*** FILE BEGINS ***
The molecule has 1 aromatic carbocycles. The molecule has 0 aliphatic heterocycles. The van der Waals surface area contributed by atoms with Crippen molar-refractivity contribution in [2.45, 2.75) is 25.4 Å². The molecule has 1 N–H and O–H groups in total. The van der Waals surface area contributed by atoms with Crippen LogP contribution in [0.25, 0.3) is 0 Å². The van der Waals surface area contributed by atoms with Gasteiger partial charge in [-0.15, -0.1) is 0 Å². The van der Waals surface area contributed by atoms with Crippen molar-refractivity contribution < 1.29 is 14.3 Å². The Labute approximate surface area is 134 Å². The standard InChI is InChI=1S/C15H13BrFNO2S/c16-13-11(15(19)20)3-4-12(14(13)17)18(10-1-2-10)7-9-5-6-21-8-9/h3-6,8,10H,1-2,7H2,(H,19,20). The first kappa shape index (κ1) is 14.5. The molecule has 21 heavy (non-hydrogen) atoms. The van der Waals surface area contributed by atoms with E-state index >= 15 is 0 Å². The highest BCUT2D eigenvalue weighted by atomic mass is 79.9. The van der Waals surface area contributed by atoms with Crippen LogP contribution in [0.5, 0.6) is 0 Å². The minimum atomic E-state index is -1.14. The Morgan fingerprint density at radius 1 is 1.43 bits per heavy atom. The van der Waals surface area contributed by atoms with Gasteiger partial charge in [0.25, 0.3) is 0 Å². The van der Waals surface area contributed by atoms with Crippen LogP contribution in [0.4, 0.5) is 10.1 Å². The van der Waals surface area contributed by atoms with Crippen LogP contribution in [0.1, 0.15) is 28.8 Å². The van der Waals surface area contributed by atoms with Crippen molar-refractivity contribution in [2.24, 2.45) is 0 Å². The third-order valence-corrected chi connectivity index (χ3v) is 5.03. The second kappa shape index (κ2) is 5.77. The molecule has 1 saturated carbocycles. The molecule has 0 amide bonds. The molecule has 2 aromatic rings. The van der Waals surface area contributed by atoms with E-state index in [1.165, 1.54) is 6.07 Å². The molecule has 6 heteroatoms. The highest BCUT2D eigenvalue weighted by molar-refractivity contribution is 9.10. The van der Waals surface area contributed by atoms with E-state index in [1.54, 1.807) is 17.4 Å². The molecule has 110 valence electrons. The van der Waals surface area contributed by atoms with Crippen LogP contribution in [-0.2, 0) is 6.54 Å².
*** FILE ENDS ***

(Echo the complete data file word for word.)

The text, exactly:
The molecule has 1 aromatic carbocycles. The molecule has 0 aliphatic heterocycles. The van der Waals surface area contributed by atoms with Crippen molar-refractivity contribution in [2.45, 2.75) is 25.4 Å². The molecule has 1 N–H and O–H groups in total. The van der Waals surface area contributed by atoms with Crippen LogP contribution in [0.25, 0.3) is 0 Å². The van der Waals surface area contributed by atoms with Gasteiger partial charge in [-0.15, -0.1) is 0 Å². The van der Waals surface area contributed by atoms with Crippen molar-refractivity contribution < 1.29 is 14.3 Å². The Labute approximate surface area is 134 Å². The standard InChI is InChI=1S/C15H13BrFNO2S/c16-13-11(15(19)20)3-4-12(14(13)17)18(10-1-2-10)7-9-5-6-21-8-9/h3-6,8,10H,1-2,7H2,(H,19,20). The first kappa shape index (κ1) is 14.5. The molecule has 21 heavy (non-hydrogen) atoms. The van der Waals surface area contributed by atoms with E-state index >= 15 is 0 Å². The highest BCUT2D eigenvalue weighted by atomic mass is 79.9. The van der Waals surface area contributed by atoms with Crippen LogP contribution in [0.5, 0.6) is 0 Å². The minimum atomic E-state index is -1.14. The Morgan fingerprint density at radius 1 is 1.43 bits per heavy atom. The van der Waals surface area contributed by atoms with Gasteiger partial charge in [0.25, 0.3) is 0 Å². The van der Waals surface area contributed by atoms with Crippen LogP contribution in [0.4, 0.5) is 10.1 Å². The van der Waals surface area contributed by atoms with Crippen LogP contribution in [0.1, 0.15) is 28.8 Å². The van der Waals surface area contributed by atoms with Crippen molar-refractivity contribution in [2.24, 2.45) is 0 Å². The third-order valence-corrected chi connectivity index (χ3v) is 5.03. The second kappa shape index (κ2) is 5.77. The molecule has 1 saturated carbocycles. The molecule has 0 amide bonds. The molecule has 2 aromatic rings. The van der Waals surface area contributed by atoms with E-state index in [1.165, 1.54) is 6.07 Å². The molecule has 6 heteroatoms. The highest BCUT2D eigenvalue weighted by molar-refractivity contribution is 9.10. The van der Waals surface area contributed by atoms with E-state index in [1.54, 1.807) is 17.4 Å². The molecule has 110 valence electrons. The van der Waals surface area contributed by atoms with Crippen LogP contribution in [-0.2, 0) is 6.54 Å².